Former Surrey First Councillor Bruce Hayne tells the Now-Leader he is running for mayor.
“The worst kept secret in Surrey,” laughed Hayne, who currently sits as an independent on council after splitting from the Surrey First party in late June, claiming his decision stemmed from a lack of transparency and a difference in “vision.”
Hayne told the Now-Leader on Monday his phone has been “ringing off the hook” since announcing his departure from Surrey First with people encouraging him to run for mayor.
“That really was the motivating factor that made me say yes. I’ve been thinking about this for quite some time and I think we need to do things differently at city hall,” he said.
“I’ve been on council for seven years. The first three under Dianne Watts’ leadership which was a very different feeling and style than it’s been in the last four years. I think we need a city hall and particularly a mayor’s office that’s transparent and collaborative with the community on the decisions we make. And, above all, has absolute integrity to guide the city into the next 25, 30 years. I plan to do things differently.”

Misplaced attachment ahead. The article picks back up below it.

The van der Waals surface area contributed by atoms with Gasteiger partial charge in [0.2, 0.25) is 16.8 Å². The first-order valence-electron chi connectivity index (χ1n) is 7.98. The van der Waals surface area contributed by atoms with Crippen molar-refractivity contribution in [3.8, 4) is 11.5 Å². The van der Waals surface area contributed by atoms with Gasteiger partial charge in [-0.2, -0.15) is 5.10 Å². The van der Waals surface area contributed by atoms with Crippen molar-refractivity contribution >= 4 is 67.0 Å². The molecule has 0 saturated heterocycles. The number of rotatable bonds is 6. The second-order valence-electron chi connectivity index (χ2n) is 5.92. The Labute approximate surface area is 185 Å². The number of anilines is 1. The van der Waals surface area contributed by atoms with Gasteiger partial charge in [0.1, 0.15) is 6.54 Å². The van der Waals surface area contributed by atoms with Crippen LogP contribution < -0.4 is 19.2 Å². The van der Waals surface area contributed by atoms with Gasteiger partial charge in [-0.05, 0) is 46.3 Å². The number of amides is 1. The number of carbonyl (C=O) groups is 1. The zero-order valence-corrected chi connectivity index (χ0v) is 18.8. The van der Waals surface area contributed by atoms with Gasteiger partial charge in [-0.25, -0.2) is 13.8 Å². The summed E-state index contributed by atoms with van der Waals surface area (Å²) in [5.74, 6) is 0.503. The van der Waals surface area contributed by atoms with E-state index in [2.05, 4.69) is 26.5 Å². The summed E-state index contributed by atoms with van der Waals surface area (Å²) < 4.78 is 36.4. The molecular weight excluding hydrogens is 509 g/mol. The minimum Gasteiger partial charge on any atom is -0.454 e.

According to Hayne more “voices and people” need to be at the table.
He said he will run a slate – but not a full one.
“That’s an intentional move on my part,” Hayne said. “There’s a lot of people that would like to run with us. But the thing is, by no fault of Surrey First, Surrey First has held all seats on council. The criticism of that is there aren’t those opposing voices, those different ideas, the vigorous debate, that perhaps should occur,” said Hayne. “I will be running a slate, and if people like what we say and our platform, and if we’re all elected, we would hold a majority.”
Hayne joins Surrey First’s Tom Gill and former mayor Doug McCallum in the race for the mayor’s chair.
Hayne said he plans to “take the high road” during this campaign.
“I am not going to get down in the mud and sling barbs at my opponents but I fully intend to do things differently. Differently than the way they’ve been done,” Hayne said Monday. “I think I will offer, and do offer, a very, very clear alternative to how things have been done in the past.”
What about LRT?
Hayne said he isn’t against light rail transit, but for phase two of the Surrey project, “We need real and open consultation.”
“SkyTrain through Fleetwood and Clayton to Langley seems to make more sense but we don’t have the business case or the community consultation to make that decision yet,” he said. “Guildford to Newton is likely too far down the road to change but that route has always been about community building.”
Three other new slates — Surrey Community Alliance, Proudly Surrey and People First Surrey — have materialized in Surrey that intend to challenge the reigning Surrey First party in the Oct. 20 civic election.
Just over 100,000 people cast a ballot in Surrey in the 2014 civic election, up from 70,253 in 2011. Out of 287,940 eligible Surrey voters, the city saw 101,558 cast a ballot – a 35.3 per cent voter turnout. That is up from 2008 and 2011 elections, which saw a 24.1 per cent and 25 per cent turnout respectively.